When you’re writing, what you’re essentially doing is filling in the blanks of a template structure that has already been created. Certain layouts exist that can help you as a writer be able to tell the stories of your life in a meaningful way. With the right format, you can create something amazing that people will want to read.
What is the best autobiography layout? Much of that depends on the type of autobiography that you’re trying to write and the stories you plan to tell. Here are some of the best layout options to consider using.
#1. Chronological Order
This might also be called a “standard layout” for an autobiography. It takes readers from the beginning of your life to where you are at this current moment. You include stories in chronological order as they happened. Start with your birth, go to your childhood, and maybe add in a story or two about what it was like to be in school. Discuss your college experience. Add in your job experience or events that happened to you so you couldn’t work. End with the lessons your stories have taught you, how you have changed because of them, and what readers can learn from that.
#2. The Specific Argument Layout
When you have a specific key point that you want to make with your autobiography, then you’ll want to ask the questions necessary for readers to understand that you’re trying to make a thesis statement immediately. Every story you offer in your autobiography must always be able to tie into the specific argument you’re trying to make to the reader.
To do this, it can be helpful to ask yourself certain questions as you’re working to fill in the blanks of this layout.
- What brought you to the point where this one key point became a life-changing event?
- Were there any experiences that happened to you that hastened your transition from one point to another?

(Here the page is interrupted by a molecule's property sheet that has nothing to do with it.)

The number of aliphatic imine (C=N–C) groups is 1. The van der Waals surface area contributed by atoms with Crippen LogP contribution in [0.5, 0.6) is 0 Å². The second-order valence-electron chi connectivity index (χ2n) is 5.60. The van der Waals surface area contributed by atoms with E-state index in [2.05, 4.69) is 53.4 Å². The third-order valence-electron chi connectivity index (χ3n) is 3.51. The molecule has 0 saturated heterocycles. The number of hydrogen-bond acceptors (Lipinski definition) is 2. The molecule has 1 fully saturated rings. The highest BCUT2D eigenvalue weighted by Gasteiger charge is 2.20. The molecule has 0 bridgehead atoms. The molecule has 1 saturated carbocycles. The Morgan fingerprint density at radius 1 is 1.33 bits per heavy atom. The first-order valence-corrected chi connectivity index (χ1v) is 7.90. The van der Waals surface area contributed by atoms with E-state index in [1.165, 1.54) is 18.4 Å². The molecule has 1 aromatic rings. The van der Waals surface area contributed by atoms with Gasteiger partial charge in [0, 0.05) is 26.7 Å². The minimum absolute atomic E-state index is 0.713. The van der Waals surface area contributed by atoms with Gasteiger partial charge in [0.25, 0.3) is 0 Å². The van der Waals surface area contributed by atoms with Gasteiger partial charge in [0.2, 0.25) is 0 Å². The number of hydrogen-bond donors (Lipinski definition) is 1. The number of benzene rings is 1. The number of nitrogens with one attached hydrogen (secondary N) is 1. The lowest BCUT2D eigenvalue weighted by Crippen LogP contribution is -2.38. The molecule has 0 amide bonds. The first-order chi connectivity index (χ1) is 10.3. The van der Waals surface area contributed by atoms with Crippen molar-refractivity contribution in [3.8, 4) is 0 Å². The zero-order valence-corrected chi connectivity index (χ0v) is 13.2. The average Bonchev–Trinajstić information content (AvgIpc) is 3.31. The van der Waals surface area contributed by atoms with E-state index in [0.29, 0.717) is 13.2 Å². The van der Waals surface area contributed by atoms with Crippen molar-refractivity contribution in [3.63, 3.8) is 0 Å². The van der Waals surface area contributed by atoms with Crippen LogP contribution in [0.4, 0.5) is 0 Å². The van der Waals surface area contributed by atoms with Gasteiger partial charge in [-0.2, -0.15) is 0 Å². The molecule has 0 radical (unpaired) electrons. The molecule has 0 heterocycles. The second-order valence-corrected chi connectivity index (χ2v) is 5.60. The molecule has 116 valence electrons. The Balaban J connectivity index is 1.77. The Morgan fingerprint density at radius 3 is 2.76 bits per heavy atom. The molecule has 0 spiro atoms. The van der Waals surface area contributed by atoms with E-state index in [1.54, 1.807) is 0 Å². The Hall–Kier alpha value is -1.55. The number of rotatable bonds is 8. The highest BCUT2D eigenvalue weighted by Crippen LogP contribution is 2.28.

- Are there lessons learned or wisdom to be shared that support your main thesis statement… or is this just an ice-breaker story you’ve told a million times?
#3. The Lessons and Wisdom Layout
This is typically the most popular layout for an autobiography because it is usually the easiest one to write. Instead of one theme that goes throughout the narrative, each story is treated as its own “mini-autobiography.” There are lessons to be learned and wisdom to be shared from each experience.
Many stories in this layout discuss how the writer has been able to grow as a person. Sometimes there might be an inclusion of mentors or other people who had an influence on the writer. It’s important to include the story of your biggest challenge ever faced when using this layout and then how you conquered that challenge because this will provide readers with something they can apply practically in their own lives.
#4. Chasing Your Dreams Layout
What did you want to be when you were growing up? For many, writing isn’t the #1 goal. Kids want to be astronauts, police officers, firefighters, soldiers, doctors… the list goes on and on. If you feel like your wishes came true and you were able to achieve your dreams, then this layout is perfect for you. It allows you to talk about why you first wanted to chase a dream, the goals you set for yourself to achieve that dream, and what it’s like now that you’re living your dream.
This kind of inspirational story attracts a wide range of readers because just about everyone has a dream they want to follow. It might be buried on the back burner of their mental stove, but it’s still there. When they see how you’ve kept the passion alive to keep chasing your dreams, then this autobiography layout will give them the inspiration to give their dreams a higher priority.
#5. My Family Is Important Layout
Sure – everyone feels their family is important. Some families are just involved in important socioeconomic events that shaped the world and others are not. If your family landed on Plymouth Rock, for example, then you might want to follow this autobiography layout.
The challenge to this particular layout is that it is based on facts first, then stories. You’ve got to establish your credentials before you can start telling your family stories. Just because your family has told a story about how Great-Great-Great-Great Grandpa Charlie helped to form one of the first colonies in what would become the US doesn’t mean those stories were true. Verify, verify, verify – no matter what your family might say.